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02
Mar

European Commission Postpones Vote to Define and Regulate Endocrine Disrupting Chemicals

(Beyond Pesticides, March 2, 2017) On Tuesday, the European Commission (EC) refrained from voting on proposed scientific criteria that would have identified endocrine disrupting chemicals (EDC) and led to regulation on their use in EU countries. This sends the Commission back to the drawing board on the proposal, on which they hope to eventually take a formal vote. The failure to move forward with defined criteria on these hazardous chemicals, which are present in pesticides, biocides, and self-care products, is still largely due to the disagreements of voting member states over the rules reflecting hazard or risk-based criteria. There have been several other meetings of the member states on this proposal, including a meeting in December which highlighted the inadequacies of the criteria. After this meeting, according to Bas Eickhout, of the Greens-European Free Alliance, “Under the Commission’s criteria, it is likely that not a single substance would be identified as an endocrine disrupter, and they would effectively escape specific regulation.” This all follows on the weak regulations issued by the EC in June 2016 to regulate endocrine disruptors in pesticide products, which ultimately undermine the precautionary legal standard that governs pesticide usage in Europe. Many scientists and advocacy organizations criticized […]

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27
Feb

Poisoning Feral Hogs Raises Safety and Environmental Concerns

(Beyond Pesticides, February 27, 2017)  Texas has been dealing with a feral hog issue for many years, however recently Texas Agriculture Commissioner Sid Miller approved the use of a toxic rodenticide in an effort to control feral hog populations, a decision hunters and trappers oppose because the pesticide will poison prey and wreak havoc on ecosystems where the hogs live. The estimated population of the feral hog population is about 1.5 million in the state of Texas, where they can cause extensive damage to property, crops, and native wildlife. Wild hogs have been considered to be one of the most destructive invasive species in the U.S. The feral hog population, close to six million, span 39 states and four Canadian provinces. Commissioner Miller, in announcing the widespread use of toxic pesticide referred to the problem as the “feral hog apocalypse.” Damage caused by wild hogs has been estimated to reach well into the millions. Smithsonian Magazine has reported the annual damage caused by feral hog populations to be around $400 million. The Texas Parks and Wildlife website states that hogs are opportunistic omnivores.  Feral hogs enjoy eating domestic agricultural crops, such as corn, soybeans, peanuts, potatoes, watermelons and cantaloupe. They can cause […]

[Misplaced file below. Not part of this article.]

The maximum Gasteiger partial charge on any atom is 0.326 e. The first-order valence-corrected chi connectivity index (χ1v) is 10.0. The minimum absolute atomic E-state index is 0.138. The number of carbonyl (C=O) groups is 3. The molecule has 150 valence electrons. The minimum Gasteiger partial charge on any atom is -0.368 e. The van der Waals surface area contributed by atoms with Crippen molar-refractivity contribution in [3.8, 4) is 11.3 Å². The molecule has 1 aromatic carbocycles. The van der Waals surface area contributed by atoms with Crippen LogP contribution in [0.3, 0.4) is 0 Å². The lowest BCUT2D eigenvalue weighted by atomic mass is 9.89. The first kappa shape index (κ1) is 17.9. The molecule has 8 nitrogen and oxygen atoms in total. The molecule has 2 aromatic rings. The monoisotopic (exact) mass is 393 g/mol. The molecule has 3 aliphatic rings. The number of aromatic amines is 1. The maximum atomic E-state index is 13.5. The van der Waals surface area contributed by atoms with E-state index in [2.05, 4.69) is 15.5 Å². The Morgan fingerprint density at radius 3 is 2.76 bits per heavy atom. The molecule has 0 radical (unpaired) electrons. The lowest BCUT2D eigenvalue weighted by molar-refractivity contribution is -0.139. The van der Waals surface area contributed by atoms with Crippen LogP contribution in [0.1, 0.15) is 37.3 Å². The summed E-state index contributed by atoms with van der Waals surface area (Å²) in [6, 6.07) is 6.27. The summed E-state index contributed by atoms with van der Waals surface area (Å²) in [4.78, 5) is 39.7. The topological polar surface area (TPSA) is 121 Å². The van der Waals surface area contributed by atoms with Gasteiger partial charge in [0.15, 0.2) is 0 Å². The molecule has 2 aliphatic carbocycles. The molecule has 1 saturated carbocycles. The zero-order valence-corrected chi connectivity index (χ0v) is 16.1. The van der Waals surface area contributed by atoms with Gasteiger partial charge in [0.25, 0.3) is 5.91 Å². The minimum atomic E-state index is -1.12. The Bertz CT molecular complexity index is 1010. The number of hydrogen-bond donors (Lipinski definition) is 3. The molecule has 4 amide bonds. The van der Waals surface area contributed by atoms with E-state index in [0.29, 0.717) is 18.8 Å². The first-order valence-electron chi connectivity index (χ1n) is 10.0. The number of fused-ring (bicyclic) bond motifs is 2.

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22
Feb

Pesticide Spills and Accidents Put Pesticide Applicators at Increased Risk for Prostate Cancer

(Beyond Pesticides, February 23, 2017) Male pesticide applicators who experienced a pesticide spill or another related accident are more likely to harbor changes in their DNA associated with an increased risk of prostate cancer, according to a recent paper published in the journal, Environmental and Molecular Mutagenesis. While the relationship between pesticide exposure and prostate cancer is not new, this study adds to the growing body of evidence that high exposure to specific pesticides may lead to the development of prostate and other cancers. The analysis finds that after experiencing one of these exposure events, men are more likely to have higher DNA methylation of a gene linked with an increased risk of developing prostate cancer. DNA methylation is a form of gene regulation that, if disturbed, can result in gene expression changes that can cause cancer. The researchers used data from the ongoing Agricultural Health Study (AHS), which is a long-term cohort study evaluating cancer and other health outcomes of pesticides applicators and their spouses in North Carolina and Iowa. This paper, High pesticide exposure events and DNA methylation among pesticide applicators in the agricultural health study, analyzed a sample size of 596 male pesticide applicators who underwent three phases of […]